At the precise moment that Donald Trump was giving his acceptance speech, I was in a room packed with a thousand people in Sydney, Australia, listening to Maria Tiimon Chi-Fang, a leading activist from the island state of Kiribati. All day I had been sending emails with the subject line "It's the end of the world." I suddenly felt embarrassed by the privilege of this hyperbole.
If Trump does what he says and rolls back the (insufficient) climate progress won under Obama, inspiring other nations to do the same, Chi-Fang's nation and culture will almost surely disappear beneath the waves. Literally, the end of their whole world.
Chi-Fang talked about how the Paris climate negotiations was a rare moment of hope. It's not a perfect text, but island nations waged -- and won -- a valiant battle to include language reflecting the need to keep warming below 1.5. Celsius. "We didn't sleep," she told the crowd.
That 1.5-degree target gives Kiribati and other low-lying islands a fighting chance at survival. But we know that meeting that target, or even the more lenient 2-degree one, means we cannot sink a single piece of new fossil-fuel infrastructure. We have already blown our carbon budget just with the fossil fuels currently in production.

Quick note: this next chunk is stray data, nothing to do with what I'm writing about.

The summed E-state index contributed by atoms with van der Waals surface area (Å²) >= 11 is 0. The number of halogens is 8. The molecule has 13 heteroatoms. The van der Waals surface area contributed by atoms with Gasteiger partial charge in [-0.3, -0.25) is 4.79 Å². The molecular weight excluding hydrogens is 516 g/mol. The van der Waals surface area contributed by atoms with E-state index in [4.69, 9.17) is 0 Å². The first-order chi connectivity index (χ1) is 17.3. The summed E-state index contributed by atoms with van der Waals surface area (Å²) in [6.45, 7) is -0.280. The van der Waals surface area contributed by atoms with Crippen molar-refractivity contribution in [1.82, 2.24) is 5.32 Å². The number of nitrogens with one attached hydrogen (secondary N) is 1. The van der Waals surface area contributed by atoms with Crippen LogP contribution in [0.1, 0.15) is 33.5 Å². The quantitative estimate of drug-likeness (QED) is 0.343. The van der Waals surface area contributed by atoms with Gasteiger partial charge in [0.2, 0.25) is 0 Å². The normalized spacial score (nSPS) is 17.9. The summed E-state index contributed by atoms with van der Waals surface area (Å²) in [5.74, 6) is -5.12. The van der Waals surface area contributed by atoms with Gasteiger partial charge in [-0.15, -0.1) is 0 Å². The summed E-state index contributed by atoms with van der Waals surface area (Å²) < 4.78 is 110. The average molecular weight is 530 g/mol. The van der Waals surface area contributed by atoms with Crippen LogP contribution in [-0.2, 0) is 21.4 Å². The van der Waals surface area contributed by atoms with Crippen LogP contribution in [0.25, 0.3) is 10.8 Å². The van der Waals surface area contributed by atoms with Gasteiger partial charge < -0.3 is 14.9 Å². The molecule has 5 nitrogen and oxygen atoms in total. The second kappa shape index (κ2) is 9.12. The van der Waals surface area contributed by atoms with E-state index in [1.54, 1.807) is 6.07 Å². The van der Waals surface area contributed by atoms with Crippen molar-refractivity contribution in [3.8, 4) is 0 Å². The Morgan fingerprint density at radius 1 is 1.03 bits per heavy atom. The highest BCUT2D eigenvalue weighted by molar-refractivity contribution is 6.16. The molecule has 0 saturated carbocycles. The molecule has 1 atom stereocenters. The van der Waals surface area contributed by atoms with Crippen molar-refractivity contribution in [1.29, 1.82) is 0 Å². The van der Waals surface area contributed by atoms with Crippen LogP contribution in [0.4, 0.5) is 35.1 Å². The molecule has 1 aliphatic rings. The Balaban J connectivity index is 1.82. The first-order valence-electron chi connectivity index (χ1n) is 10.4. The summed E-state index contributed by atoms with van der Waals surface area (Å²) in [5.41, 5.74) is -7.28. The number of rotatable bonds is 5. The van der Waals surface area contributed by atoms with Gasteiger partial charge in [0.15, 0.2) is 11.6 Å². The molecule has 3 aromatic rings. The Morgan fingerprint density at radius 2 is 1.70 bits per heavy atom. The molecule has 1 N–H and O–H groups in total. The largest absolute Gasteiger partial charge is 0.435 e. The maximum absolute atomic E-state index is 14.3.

Donald Trump, in his "100-day plan to Make America Great Again," unveiled at the end of October, made it clear that he intends to grab carbon as aggressively as he brags about grabbing women. Here are a few of his immediate plans:
- allowing the Keystone XL pipeline to move forward
- lifting restrictions on fossil-fuel production
- cancelling "billions in payments to U.N. climate change programs"
That's right: warm the planet as quickly as possible, and burn the paltry life jackets currently being thrown to the people who will suffer most. And lest there be any doubt that Trump means it, he appointed Myron Ebell, from the climate-denying and scientist-harassing Competitive Enterprise Institute, to transform the Environmental Protection Agency.
This is just some of what is at stake if Trump does what he says he will do. We cannot let him. Outside the United States, we need to start demanding economic sanctions in the face of this treaty-shredding lawlessness. In North America, where the carbon that Trump wants to unleash is currently buried, we all need to get ready to warrior up -- and if you want to know what that looks like, turn your eyes to Standing Rock.
This article was first published in The Nation.
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